The annual congress of the European Association of Preventive Cardiology (EAPC), a branch of the ESC, takes place 13 to 15 April at the Trade Fair and Congress Centre of Malaga (FYCMA – Palacio de Ferias y Congresos de Malaga) in Malaga, Spain. Explore the Scientific Programme.
Novel research will be presented in hundreds of scientific abstracts including data on meditation and yoga in heart patients, the effects of air pollution on heart conditions and longevity, and the impact of a daytime snooze on heart health.
Featuring sessions with cutting-edge science on the entire scope of preventive cardiology including public health, sports cardiology and exercise, mental health, nutrition, and much more. Among them: risk management and prevention throughout life, with specific sessions focused on the elderly and children.1-3 Dr. Nicolle Kränkel, Congress Programme Committee Chair, said: “Hear the latest data on how the perception of one’s own health and health knowledge change throughout life, as do the opportunities and means for improving lifestyle behaviours to prevent heart disease. In older age, frailty and cognitive decline may affect physical activity while children’s cardiovascular health is impacted by whether they live in a city or rural area, their school, and exposure to chemicals.”
“Women are understudied, underdiagnosed, and undertreated in health care, including cardiovascular medicine,” continued Dr. Kränkel. Don’t miss the session on cardiovascular risk management in women.4 Addressing burning questions such as: How should the increase in cardiovascular risk during menopause be managed? How do the hearts of female athletes respond to exercise? Which outcomes matter to female cardiac patients? And how do mental health and stress affect cardiovascular health in women?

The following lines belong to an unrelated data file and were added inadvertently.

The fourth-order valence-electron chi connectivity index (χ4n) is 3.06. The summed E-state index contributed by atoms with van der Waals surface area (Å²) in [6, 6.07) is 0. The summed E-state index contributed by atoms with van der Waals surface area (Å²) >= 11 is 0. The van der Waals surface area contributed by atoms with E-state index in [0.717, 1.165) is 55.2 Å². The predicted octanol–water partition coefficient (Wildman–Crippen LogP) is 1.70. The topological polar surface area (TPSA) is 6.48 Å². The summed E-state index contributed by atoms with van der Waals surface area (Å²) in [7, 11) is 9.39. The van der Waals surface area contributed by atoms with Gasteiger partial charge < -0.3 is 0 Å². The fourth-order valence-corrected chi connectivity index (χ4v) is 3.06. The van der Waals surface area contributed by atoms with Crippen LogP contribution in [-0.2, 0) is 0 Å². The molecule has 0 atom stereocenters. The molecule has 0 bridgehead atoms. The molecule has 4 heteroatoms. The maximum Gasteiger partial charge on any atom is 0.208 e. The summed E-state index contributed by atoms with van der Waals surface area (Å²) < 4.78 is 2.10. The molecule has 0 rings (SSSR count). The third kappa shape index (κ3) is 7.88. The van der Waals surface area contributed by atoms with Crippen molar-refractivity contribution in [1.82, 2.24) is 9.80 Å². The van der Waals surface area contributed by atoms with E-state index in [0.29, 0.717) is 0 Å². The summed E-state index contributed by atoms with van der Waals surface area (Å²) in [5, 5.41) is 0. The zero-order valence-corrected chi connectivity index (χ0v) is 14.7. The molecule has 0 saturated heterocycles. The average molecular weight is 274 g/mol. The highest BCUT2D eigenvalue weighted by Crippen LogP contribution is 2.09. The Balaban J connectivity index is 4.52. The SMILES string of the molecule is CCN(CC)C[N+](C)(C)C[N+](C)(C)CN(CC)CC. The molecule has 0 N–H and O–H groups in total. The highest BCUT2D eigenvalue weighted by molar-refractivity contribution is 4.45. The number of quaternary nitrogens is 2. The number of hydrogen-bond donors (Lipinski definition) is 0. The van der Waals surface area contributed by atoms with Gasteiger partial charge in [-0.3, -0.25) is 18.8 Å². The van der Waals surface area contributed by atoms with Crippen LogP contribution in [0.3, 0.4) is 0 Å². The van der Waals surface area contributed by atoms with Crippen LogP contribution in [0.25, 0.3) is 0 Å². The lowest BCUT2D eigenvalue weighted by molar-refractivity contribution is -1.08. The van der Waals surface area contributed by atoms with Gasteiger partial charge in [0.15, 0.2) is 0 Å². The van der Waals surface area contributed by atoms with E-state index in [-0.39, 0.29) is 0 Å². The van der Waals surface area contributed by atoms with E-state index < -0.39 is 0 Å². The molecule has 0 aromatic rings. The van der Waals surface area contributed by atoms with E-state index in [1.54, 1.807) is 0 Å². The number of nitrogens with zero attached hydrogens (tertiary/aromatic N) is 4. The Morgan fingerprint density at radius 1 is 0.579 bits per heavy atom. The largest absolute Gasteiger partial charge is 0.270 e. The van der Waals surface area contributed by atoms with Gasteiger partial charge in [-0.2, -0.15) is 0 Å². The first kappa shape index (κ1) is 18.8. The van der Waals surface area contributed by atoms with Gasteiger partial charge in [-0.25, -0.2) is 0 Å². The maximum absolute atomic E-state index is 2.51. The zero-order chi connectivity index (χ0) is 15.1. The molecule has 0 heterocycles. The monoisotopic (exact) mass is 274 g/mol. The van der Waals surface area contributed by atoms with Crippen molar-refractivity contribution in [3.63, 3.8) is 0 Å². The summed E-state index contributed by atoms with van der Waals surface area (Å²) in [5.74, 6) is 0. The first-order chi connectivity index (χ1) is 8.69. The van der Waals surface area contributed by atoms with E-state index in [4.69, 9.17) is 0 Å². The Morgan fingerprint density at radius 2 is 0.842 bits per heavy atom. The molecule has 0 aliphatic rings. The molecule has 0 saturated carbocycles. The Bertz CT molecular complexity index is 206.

Also on the agenda: up-to-the-minute scientific evidence on COVID-19 and cardiovascular health.5 Dr. Kränkel said: “The acute phase of the pandemic is considered to be over. We now need to deal with the aftermath: a long-term increase of cardiovascular risk, even in patients who had only mild symptoms, as well as patients suffering from long COVID. We will learn when athletes can return to sports following the infection, and how those with long COVID can safely resume exercise.”
Technology update: find out which apps and wearables provide reliable data in a dedicated session.6 “The spectrum of consumer devices measuring behaviour and bodily functions is rapidly expanding,” said Dr. Kränkel. “Some gadgets can help users monitor heart health over long periods within their daily routine. Tune into this session for insights into which technologies can motivate people to adhere to healthy lifestyle habits and help prevent heart disease, plus data protection issues.”
Environment report: how do heat waves and pollution shape cardiovascular risk?7 Dr. Kränkel said: “We have all experienced the effects of ever hotter summers, and increasing air and water pollution. This session will reveal the impact on cardiovascular health and lifestyle behaviours. Is exercise still a heart healthy habit in hot, polluted areas? What are the responsibilities of health professionals?”
Initiating physical activity is daunting for some heart patients. Listen to the experts share the latest information on promoting exercise in this group.8 Dr. Kränkel said: “Discover how health professionals can instil confidence in patients to take the first steps into an active life and keep it going. What are the perceived barriers and facilitators? Can digital tools help?”
Lessons from outer space: what can zero gravity teach us about exercise?9 “This session also explores the risk of cardiovascular events during diving, check-ups for people with high hazard occupations, and aviation cardiology including passengers and pilots,” said Dr. Kränkel.
The congress spotlight “Cardiovascular risk: defining targets and tailoring strategies” takes a holistic view of cardiovascular risk, including blood lipids, diabetes, obesity and hypertension, plus health knowledge. Dr. Kränkel said: “Key opinion leaders will explain how to determine individual risk and tailor management. Patients will share how they perceive risk and the hurdles to changing habits.”
Worldwide view: join the ESC, World Health Organization and World Heart Federation for this joint session.10 Dr. Kränkel said: “We have a large palette of tools to stop cardiovascular disease, but implementation and adherence are a massive problem. Here we examine our shared global responsibility for cardiovascular prevention: no one needs to suffer a heart attack or stroke.”
ESC Preventive Cardiology 2023 is designed for allied health professionals, cardiologists, general practitioners, policymakers, and researchers. Register as press now and receive news releases from the leading international congress on preventive cardiology.